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Peshawar attack: Blame history for unrest in the region

The massacre is a grim reminder of the end results of using a region as hostage to the defence requirements of a state.

ht-view Updated: Jan 06, 2015, 06:44 IST
Pallavi Raghavan
Pallavi Raghavan

Malala Yousafzai's story seems to dovetail neatly into a variety of messages that are played out about Pakistan: The death and devastation unleashed by the Tehreek-i-Taliban Pakistan (TTP), the short-sightedness of the government's policies; and the crying need for the expansion of school education in South Asia.

In the aftermath of the massacre of schoolchildren in Peshawar, these narratives acquired prominence. A great deal of the analysis on this issue happened: This could be the 'turning point' for Pakistan and that the government would cease to support sections of the 'good' Taliban operating from their bases along the North Western Frontier Province (NWFP).

But a more in-depth perspective about the episodes of violence along the NWFP has to take on board the fact that this has a history that spans not just decades but centuries. The region's primary utility has always been seen in terms of defence, rather than any developmental or national priority. Overcoming such deeply entrenched institutional inheritances cannot be conjured up in a matter of days, merely by the replacement of this individual or that, or even as a result of a particularly horrifying episode of terrorism and violence.

Part of this problem lies in how the region was inextricably linked with the British Raj's frontier policy. A great deal of the strategic thinking of the colonial State lay in demarcating an 'inner line' of defence along the NWFP, as well as Balochistan, to protect the subcontinent from threats from rival empires. The idea was to create a buffer zone around the subcontinent, which could protect it from potential invasions from rival empires.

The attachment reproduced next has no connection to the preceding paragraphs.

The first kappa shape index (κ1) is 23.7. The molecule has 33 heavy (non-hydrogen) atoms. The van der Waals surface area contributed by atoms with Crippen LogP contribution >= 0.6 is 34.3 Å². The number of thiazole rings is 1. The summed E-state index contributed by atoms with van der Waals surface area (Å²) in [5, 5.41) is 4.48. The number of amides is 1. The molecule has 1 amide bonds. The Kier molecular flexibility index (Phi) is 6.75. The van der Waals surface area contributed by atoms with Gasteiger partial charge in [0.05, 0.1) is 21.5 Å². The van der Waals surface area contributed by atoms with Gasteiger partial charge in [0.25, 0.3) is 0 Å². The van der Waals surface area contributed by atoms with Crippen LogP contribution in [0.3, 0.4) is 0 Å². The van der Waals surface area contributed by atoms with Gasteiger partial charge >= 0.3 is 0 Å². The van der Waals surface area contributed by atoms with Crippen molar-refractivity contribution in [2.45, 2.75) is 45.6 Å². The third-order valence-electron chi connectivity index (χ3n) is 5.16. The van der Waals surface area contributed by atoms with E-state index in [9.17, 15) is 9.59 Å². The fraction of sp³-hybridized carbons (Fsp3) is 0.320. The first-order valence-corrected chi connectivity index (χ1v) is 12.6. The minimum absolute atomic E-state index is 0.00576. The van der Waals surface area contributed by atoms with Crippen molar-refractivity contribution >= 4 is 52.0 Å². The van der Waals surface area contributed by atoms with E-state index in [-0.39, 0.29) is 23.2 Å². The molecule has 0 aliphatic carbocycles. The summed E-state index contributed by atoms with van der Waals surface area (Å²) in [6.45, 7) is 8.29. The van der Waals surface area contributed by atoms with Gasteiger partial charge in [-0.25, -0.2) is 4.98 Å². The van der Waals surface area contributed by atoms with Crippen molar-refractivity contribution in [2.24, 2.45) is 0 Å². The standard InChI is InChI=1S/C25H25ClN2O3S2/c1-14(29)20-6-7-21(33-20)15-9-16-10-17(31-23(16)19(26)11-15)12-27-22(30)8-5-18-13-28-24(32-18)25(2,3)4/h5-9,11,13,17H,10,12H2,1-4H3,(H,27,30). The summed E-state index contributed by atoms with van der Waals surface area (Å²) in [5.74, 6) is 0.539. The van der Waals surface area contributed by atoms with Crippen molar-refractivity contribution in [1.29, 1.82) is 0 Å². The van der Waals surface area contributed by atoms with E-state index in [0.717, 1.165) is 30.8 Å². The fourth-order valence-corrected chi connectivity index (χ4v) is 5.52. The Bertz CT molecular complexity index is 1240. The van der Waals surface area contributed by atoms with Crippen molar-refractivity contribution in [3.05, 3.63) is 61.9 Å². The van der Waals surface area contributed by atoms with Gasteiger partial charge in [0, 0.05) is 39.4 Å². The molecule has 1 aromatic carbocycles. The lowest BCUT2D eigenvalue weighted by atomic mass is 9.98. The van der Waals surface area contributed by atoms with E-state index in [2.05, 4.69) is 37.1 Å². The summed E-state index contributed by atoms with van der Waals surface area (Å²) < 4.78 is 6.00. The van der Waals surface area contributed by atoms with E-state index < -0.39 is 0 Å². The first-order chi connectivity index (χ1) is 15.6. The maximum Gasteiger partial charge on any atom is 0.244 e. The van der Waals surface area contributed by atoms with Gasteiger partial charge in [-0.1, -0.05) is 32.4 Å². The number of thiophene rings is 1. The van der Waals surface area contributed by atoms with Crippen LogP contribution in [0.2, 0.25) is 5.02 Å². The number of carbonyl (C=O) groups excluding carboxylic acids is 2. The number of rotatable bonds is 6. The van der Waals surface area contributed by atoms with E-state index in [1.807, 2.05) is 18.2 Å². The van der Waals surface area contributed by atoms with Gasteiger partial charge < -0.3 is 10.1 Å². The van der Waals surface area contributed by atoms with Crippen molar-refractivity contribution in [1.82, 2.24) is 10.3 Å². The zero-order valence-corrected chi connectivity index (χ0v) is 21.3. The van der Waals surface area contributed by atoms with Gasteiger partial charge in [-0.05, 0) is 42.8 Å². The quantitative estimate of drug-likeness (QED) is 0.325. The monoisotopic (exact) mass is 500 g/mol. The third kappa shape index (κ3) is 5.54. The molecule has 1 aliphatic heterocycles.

The colonial State attempted to concretise a frontier policy aimed at guarding the western boundaries of the subcontinent, and buttress this further by attempting to administer entities such as Afghanistan, Persia and Yemen as protectorate territories.

Even during the transfer of power, the British generals kept an eye on what would become of their strategic bases in the NWFP. For instance, Field Marshal BL Montogomery, chief of the Imperial General Staff, had argued in a note recommending the strengthening of Pakistan's links with the Commonwealth that "it would be a tremendous asset if Pakistan, particularly the Northwest, remained within the Commonwealth... the bases, airfields and ports would be invaluable to Commonwealth defence..." The doctrine of strategic depth as a scenario was to be explored when Pakistan was surrounded by hostile powers: The Soviets on the west, and India on the east, also shares many assumptions with the colonial State about the nature of relations to be chalked out with Afghanistan, and the use to which its Frontier Province is to be put to for defending its boundaries.

The Peshawar attack is a grim reminder of the end results of using a region as hostage to the defence requirements of a state. If we are to move beyond generalisations about the divide between progress and backwardness, then similarities in the context of South Asia do present themselves with discomfiting clarity: A death grip by angry and discontented groups on poor, terrified and remote societies; often a murky history of collaboration and engagement with its opponents, and a bitter memory of the unjustness of their state. South Asia's regional security challenges lie not in rooting out of extremist ideologies based on religious fervour, but rather in tackling mindsets that go back hundreds of years about what its boundaries should represent.

(Pallavi Raghavan is fellow, Centre for Policy Research, New Delhi. The views expressed by the author are personal)

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